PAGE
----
Construction sector is running out of road

Posted On Friday, 18 November 2011 02:00 Published by Commercial Property News
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The construction sector is unlikely to take much comfort from government’s National Development Plan, it states that investment in public infrastructure should be stepped up.

Willie Meyburgh Stefanutti Stocks“Roads became one of the few areas where government was spending. Now the industry is faced with a resource oversupply”


The construction sectoris unlikely to take much comfort from government’s National Development Plan. It states that investment in public infrastructure, by the private sector too, should be stepped up. But this seems to be in contrast to the national moratorium on toll roads.

The department of transport’s review of toll roads has become a serious cause for concern. Two years ago, these roads became one of the few areas of investment where government, through the SA National Roads Agency (Sanral), was still spending. Now, says Stefanutti Stocks CEO Willie Meyburgh, the industry is faced with a “resource oversupply”.

Contractors flocked to the roads sector in anticipation of a surge in new work like the N1/N2 Winelands toll road and the second phase of the Gauteng Freeway Improvement Project.

But these projects have been put on ice, at least for now.

Moreover, competition has caused the road sector’s margins to drop. Stefanutti, which reported its annual results to August this week, says operating margins in its roads division are down, from 12,3% to 9,6%. The company reported 6% higher revenue of R3,8bn but a 19% drop in operating profit to R179m. Headline earnings per share (HEPS) dropped by 26%.

Roads builder Raubex won’t change its strategy, says its financial director, Francois Diedrechsen But the company remains cautious. Roadmac, its road rehabilitation division — which contributes half of the group’s revenue — has been hit by the high levels of competition. The division’s operating margins decreased to 9,8% for the six months to August, compared with 15,6% in the previous comparable period. Diedrechsen says margin pressure is expected to continue in the second half of the year.

Sanral is expected to continue to invest in its non-toll network, which is 81% of the network, with money from national government. Opportunities exist in provincial roads as well.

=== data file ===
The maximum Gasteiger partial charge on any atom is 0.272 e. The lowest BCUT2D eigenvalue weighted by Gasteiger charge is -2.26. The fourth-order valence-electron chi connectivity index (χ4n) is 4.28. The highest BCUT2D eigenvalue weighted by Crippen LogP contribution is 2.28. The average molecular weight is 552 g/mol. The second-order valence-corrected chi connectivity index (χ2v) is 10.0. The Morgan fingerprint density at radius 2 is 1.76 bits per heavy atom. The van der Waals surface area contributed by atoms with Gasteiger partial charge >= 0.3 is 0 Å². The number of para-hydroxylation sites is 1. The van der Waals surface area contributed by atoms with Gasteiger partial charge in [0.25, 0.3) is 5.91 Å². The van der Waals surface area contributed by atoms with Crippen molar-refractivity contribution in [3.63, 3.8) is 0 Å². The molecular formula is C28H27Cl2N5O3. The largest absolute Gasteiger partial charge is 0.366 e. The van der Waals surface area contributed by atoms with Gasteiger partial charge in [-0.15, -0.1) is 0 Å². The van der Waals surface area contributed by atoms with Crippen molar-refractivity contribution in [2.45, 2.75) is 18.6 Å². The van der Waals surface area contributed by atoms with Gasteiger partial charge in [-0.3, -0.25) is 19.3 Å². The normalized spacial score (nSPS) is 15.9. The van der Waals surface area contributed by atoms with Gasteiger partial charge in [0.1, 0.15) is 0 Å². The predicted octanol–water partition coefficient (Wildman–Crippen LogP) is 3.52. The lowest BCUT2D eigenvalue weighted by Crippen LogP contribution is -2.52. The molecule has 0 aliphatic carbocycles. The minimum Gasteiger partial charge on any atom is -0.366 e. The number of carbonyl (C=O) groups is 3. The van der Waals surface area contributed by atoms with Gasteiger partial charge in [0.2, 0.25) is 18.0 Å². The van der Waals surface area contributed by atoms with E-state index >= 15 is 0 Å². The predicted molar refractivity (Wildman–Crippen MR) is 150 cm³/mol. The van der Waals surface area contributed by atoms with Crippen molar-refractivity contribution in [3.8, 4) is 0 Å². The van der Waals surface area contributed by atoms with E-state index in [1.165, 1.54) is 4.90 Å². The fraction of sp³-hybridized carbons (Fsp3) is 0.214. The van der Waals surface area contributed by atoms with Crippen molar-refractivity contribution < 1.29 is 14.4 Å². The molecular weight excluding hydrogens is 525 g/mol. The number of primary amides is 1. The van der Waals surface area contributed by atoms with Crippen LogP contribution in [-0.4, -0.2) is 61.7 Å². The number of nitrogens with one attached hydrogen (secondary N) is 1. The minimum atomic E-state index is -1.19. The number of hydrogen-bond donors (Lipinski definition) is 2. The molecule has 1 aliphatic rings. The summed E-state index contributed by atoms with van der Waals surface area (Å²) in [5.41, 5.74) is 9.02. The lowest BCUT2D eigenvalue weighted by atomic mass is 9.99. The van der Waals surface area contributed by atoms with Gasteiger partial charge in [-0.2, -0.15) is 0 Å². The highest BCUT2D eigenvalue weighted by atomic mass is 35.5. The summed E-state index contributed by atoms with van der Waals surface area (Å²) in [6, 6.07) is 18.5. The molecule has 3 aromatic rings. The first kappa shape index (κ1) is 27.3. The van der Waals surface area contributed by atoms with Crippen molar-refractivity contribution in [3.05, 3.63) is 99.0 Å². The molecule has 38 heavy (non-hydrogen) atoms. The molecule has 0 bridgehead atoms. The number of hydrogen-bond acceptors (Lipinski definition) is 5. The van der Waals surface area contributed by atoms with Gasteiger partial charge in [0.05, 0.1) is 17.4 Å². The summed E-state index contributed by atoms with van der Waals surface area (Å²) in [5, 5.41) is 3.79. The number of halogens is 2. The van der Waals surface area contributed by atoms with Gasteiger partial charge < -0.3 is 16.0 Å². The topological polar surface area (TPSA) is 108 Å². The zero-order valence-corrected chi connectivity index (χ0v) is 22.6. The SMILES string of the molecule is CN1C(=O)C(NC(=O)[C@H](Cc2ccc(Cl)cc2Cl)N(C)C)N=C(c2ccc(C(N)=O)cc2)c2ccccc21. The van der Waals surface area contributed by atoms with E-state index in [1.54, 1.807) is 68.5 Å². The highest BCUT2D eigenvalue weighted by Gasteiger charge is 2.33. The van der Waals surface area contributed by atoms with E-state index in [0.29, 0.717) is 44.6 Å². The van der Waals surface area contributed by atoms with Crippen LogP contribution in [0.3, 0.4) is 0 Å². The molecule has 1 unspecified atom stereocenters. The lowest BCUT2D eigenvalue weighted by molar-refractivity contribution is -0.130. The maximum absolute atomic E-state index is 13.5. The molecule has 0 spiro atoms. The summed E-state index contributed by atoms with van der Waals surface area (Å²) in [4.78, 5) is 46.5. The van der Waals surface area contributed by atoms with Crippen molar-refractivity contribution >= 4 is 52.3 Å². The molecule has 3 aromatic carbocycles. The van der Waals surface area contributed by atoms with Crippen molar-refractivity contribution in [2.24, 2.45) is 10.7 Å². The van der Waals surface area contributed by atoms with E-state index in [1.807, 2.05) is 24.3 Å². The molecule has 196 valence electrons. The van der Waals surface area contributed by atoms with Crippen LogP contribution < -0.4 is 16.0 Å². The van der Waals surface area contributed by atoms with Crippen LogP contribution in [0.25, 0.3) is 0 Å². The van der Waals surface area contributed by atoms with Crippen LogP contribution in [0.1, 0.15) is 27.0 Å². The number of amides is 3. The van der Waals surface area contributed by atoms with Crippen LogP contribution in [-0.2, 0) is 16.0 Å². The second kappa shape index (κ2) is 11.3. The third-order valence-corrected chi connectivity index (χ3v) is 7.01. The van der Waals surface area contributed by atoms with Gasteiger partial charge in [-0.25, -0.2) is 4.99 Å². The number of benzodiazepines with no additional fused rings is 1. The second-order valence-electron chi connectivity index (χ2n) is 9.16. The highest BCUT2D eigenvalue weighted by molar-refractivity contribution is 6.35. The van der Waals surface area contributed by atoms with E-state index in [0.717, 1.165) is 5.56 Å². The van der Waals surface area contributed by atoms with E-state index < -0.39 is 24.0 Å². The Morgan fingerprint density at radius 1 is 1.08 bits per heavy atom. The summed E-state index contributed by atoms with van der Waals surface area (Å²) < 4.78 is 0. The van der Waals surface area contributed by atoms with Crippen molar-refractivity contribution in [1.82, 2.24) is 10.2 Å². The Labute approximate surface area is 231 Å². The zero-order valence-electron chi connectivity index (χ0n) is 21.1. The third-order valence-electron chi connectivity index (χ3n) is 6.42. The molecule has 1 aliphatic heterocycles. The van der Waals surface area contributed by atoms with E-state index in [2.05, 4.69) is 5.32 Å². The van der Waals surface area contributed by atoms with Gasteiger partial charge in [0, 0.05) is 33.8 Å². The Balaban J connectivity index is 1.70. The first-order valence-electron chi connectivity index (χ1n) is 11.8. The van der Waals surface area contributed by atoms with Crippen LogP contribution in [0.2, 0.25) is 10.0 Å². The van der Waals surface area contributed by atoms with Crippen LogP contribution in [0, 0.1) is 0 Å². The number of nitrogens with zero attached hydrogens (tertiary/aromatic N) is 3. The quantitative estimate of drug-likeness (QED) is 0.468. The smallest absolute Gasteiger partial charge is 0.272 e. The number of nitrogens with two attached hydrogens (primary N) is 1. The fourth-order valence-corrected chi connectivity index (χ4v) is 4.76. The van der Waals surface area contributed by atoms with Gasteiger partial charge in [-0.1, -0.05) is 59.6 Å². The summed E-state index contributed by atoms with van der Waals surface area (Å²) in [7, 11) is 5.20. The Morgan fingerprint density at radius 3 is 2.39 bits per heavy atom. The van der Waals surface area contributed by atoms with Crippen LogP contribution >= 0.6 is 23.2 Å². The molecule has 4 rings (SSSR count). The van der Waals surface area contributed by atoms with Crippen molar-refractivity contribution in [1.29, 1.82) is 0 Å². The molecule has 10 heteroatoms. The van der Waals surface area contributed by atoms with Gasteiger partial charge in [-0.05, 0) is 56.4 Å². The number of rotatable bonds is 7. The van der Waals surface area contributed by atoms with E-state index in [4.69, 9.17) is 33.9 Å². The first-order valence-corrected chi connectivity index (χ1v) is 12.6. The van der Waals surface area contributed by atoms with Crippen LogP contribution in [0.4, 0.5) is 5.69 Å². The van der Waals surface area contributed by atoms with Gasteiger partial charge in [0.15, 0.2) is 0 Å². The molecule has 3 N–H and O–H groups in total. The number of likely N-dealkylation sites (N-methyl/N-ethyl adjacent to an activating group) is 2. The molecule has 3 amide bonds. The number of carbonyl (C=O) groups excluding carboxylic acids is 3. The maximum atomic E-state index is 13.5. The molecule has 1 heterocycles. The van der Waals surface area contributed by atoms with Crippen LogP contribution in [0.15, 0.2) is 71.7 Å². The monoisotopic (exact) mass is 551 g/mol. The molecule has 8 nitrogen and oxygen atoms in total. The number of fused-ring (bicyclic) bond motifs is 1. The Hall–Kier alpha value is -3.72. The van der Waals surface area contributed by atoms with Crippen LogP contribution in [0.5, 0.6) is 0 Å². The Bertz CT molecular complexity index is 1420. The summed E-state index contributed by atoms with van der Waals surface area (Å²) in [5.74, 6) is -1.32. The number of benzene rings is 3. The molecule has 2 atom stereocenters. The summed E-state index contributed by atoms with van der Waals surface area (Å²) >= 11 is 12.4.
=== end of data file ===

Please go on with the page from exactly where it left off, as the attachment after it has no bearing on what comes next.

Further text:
But companies like Raubex and Stefanutti are also keeping their eyes on work outside SA.

Of Stefanutti’s total turnover, 26% is generated by its foreign operations, compared with 22% a year ago, Meyburgh says. And within two years, the company hopes to increase this to 30%.

Work beyond SA’s borders is secured at far higher margins. Stefanutti’s operating profit margin for work outside SA has increased from 30% to 35% withina year.

Diedrechsen adds that it has become more strategic, and more important, for Raubex to explore opportunities elsewhere in Africa. “In the long term, that is where the future is,” he says.

However, competition in other parts of Africa has increased. Diedrechsen says SA contractors sometimes lose out to the Chinese, but their tenders aren’t always lower.

Raubex’s results for the six months to August show a 3,7% increase in revenue to R2,61bn. Operating profit, however, is down 31,4% to R282m, while HEPS dropped 37,1% to 92,9c/share.

Protech Khuthele also reported interim results for the six months to August. Revenue was down 8% to R494,8m, while HEPS weakened to 3,8c, compared with 5,9c/share previously. The group’s operating margins also declined to 3,4% from 7,3% previously.

The group says that its focus will remain on the mining sector until private and public infrastructure work picks up. Mining infrastructure has been a source of work for most of the sector, both within SA and outside it.

Imara SP Reid analyst Sibonginkosi Nyanga says Protech’s pipeline of work, largely in mining, is not expected to change in the short term. Based on this, Nyanga’s recommendation to investors is to hold on to their shares.

With more grim results, AltX-listed B&W Instrumentation & Electrical says it has weathered its toughest year. The firm posted a R15,8m loss for the year to August. Operating margins plunged from 20,5% to 3,2%. B&W reported a headline loss per share of 7,7c, from HEPS of 28,5c/share previously.

A number of problem contracts hurt the business. The company was affected by “a severe cash-flow crisis”. Its cash balances dwindled into the red with debt of R34,5m, compared with a healthy R71m cash balance a year before. The group also failed to declare a dividend.

The crisis was caused by unexpected growth of its existing projects in Madagascar and Mozambique, which drained working capital and resources. Drawnout negotiations with clients also forced B&W to discount early payments, says CEO Brian Harley The situation prevented the company from taking on new work. But Harley says the company is now cash neutral and hopes to be cash positive by December. It is also targeting a return to profitability by the end of the 2012 financial year.

B&W, and most other construction companies, appear to be about to turn the corner. On this basis, it may be the right time to invest. Most analysts, however, are wary of more bad news, with the uncertainty over government’s toll roads programme presenting more risk.

The competition commission’s investigation into anticompetitive behaviour within the sector is adding to that uncertainty, though its extent has not been fully revealed. The commission’s invitation to companies to settle has been a way for the industry to get off relatively lightly, given the scale of alleged anticompetitive behaviour.

How the commission will administer fines is not yet clear.

Last modified on Thursday, 27 June 2013 21:29

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